The past few years have been groundbreaking for women in politics: In 2018, more women campaigned for elected office than at any time in U.S. history, and there are now more women in Congress and state legislatures than ever before.
In running, first-time female candidates overcame some of the long-standing barriers that have historically kept women off the ballot; they stopped questioning if they were qualified enough, and they didn’t wait for someone to encourage them to run. But they still encountered some of the same sexism and misogyny that have long plagued female candidates. Women with young children faced concerns from voters about their ability to handle the demands of both their families and their constituents; female candidates were the subject of sexualized and threatening attacks online, and they still faced implicit bias.
So, has anything changed? For her new book, See Jane Win: The Inspiring Story of the Women Changing American Politics, out August 27, journalist Caitlin Moscatello spent the past two years following a diverse group of women as they ran for office all over the country. Here’s what they told her about the challenges of being a woman running for office in the current political climate.
Florida State Representative Anna Eskamani
On rumors suggesting she was sleeping with a male lawmaker:
“It was so frustrating. I’m like, really? Yeah, he and I are friends, but just because I’m a successful Democratic candidate doesn’t mean I’m sleeping with someone to get there … There’s this notion, ‘Oh, she’s strong and powerful and raising a lot of money, there has to be someone she’s sleeping with.’ There’s this perception that I can’t be alone and single and focused in my own aspirations and prioritize the needs of others before mine — as if I have some sort of special connection that got me here? It’s like, no, it’s just my hard work. It’s my resilience.”
Congresswoman Abigail Spanberger
On being asked about self-care while campaigning:
“I think it’s because I’m a woman. All these women will be like, ‘Are you doing okay? How’s your self-care?’ I’m like, I don’t have fucking self-care! I’m running for Congress. I’ll take a nap in November. Do you want me to win this, or do you want me to go to yoga?”
New York Assemblywoman Catalina Cruz
On being outside powerful donor networks:
“When you’re not the pick of the ‘Establishment,’ and when you grow up as poor as I did, you don’t come with that wealth of connections of people that have $4,000 to just put on the table and say, ‘Here, go run your campaign.’ It doesn’t work like that.”
Congresswoman Lauren Underwood
On running as a woman of color and reactions within her own party:
“[People are always] like, ‘Oh wow, this is intriguing! Can she win?’ That’s a dangerous conversation, ‘Can she win?,’ because if we as Democrats doubt that I can be successful, I will not be successful … I have to be honest with you, I stopped doing those articles, Wow, a black woman running in a white area. This is so fascinating. Really? When they publish that, it is unhelpful for me in my district because it brings up this ‘Can she win?’ question.”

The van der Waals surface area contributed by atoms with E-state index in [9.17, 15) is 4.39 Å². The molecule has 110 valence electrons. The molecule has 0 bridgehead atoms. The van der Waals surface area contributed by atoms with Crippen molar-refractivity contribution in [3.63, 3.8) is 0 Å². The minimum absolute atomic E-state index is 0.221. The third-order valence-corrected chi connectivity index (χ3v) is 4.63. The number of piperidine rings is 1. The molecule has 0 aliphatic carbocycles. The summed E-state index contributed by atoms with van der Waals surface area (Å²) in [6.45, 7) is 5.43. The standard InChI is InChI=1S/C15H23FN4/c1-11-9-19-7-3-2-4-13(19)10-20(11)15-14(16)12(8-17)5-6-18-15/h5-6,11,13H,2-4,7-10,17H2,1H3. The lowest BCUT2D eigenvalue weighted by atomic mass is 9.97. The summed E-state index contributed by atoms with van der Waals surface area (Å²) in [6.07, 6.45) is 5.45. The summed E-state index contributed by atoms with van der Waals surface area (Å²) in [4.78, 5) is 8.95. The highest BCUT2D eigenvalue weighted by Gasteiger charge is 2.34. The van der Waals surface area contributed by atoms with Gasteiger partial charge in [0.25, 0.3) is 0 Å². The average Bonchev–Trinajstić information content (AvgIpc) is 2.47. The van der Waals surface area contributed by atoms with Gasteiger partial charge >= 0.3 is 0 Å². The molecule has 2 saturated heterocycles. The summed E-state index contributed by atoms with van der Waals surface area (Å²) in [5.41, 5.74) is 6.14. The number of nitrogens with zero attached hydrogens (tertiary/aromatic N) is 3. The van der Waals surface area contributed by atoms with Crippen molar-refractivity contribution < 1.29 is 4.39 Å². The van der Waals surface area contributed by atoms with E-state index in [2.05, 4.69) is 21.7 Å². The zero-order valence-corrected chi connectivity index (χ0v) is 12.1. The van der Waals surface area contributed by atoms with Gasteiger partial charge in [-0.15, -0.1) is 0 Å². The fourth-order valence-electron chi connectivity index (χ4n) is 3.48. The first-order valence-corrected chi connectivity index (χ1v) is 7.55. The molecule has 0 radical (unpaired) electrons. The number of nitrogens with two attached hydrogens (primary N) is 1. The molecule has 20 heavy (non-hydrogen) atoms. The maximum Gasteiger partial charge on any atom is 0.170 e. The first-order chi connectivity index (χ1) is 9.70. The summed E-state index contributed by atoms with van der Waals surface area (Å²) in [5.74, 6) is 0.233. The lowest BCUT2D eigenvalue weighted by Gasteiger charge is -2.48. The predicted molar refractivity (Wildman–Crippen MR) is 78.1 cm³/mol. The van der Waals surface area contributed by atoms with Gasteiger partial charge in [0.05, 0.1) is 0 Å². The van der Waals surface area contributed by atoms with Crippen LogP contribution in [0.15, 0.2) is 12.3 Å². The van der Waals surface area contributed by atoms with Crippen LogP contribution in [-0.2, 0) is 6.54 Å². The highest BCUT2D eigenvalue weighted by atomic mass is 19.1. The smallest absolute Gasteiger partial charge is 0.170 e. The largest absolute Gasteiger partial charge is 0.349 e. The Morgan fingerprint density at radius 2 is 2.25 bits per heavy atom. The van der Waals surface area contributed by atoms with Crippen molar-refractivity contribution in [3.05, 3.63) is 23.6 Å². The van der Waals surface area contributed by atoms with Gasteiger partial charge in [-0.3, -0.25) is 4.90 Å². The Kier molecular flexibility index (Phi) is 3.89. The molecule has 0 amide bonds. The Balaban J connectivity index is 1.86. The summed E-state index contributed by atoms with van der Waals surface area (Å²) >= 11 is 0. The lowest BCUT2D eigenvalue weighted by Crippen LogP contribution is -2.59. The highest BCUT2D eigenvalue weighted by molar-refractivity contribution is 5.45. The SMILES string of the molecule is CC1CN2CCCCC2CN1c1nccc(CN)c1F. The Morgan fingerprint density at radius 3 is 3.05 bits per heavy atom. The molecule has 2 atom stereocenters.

Tennessee State Representative London Lamar
On canvassing alone as a woman:
“One of the semi-scariest times canvassing was when I knocked on this man’s door and he opened the door and he had on nothing but a towel. He’s looking me up and down in a really disrespectful, Oooh, girl type of way. I’m standing at the door trying to say my spiel, but in the back of my head I’m like, This man could stash me in his house and rape me. I gave him the spiel and the push card and I got off that porch … I’d had other men make comments like, ‘You’re so cute, baby girl,’ but this time, I felt really uncomfortable.”
Krish Vignarajah, 2018 Maryland gubernatorial candidate
On fundraising when your friends aren’t old, rich men:
“My network is still paying off student loans. They’re coming off maternity leave. Whereas I’m running against guys who are basically on the cusp of retirement, as are their friends. So [a donation] is like disposable income to them, like, ‘Here you go!’”
Gina Ortiz Jones, 2018 Texas U.S. House candidate running again in 2020
On being targeted for being a lesbian during a 2018 Democratic-candidate forum, where an opponent suggested she “flood the district” with fliers about her sexual orientation:
“I was surprised at the silence of the other people on that stage. Which was, to me, as alarming [as the attack itself]. Because if you can’t defend somebody three inches from you, it’s really hard for me to think that you’re going to be able to stick up for anybody that you haven’t met, or that you haven’t seen, and that are thousands of miles away from you.”
Deborah Gonzalez, former Georgia state representative
On pressure to hide her ethnicity:
“My name is Deborah Gonzalez. I never changed it when I recently got married. My husband’s name is Scott. Advisers wanted me to change my name to Deborah Scott for the campaign. I told them, ‘Deborah Scott doesn’t exist, I don’t know that woman.’ And they said, ‘Deborah Gonzalez Scott.’ I was like, ‘Listen, guys, I’m a lawyer, I have been published under Deborah Gonzalez, I am not going to change my name. You wouldn’t ask that of a white candidate.’”
Adapted from See Jane Win: The Inspiring Story of the Women Changing American Politics by Caitlin Moscatello. Copyright @ Caitlin Moscatello 2019. Reprinted by permission of Dutton.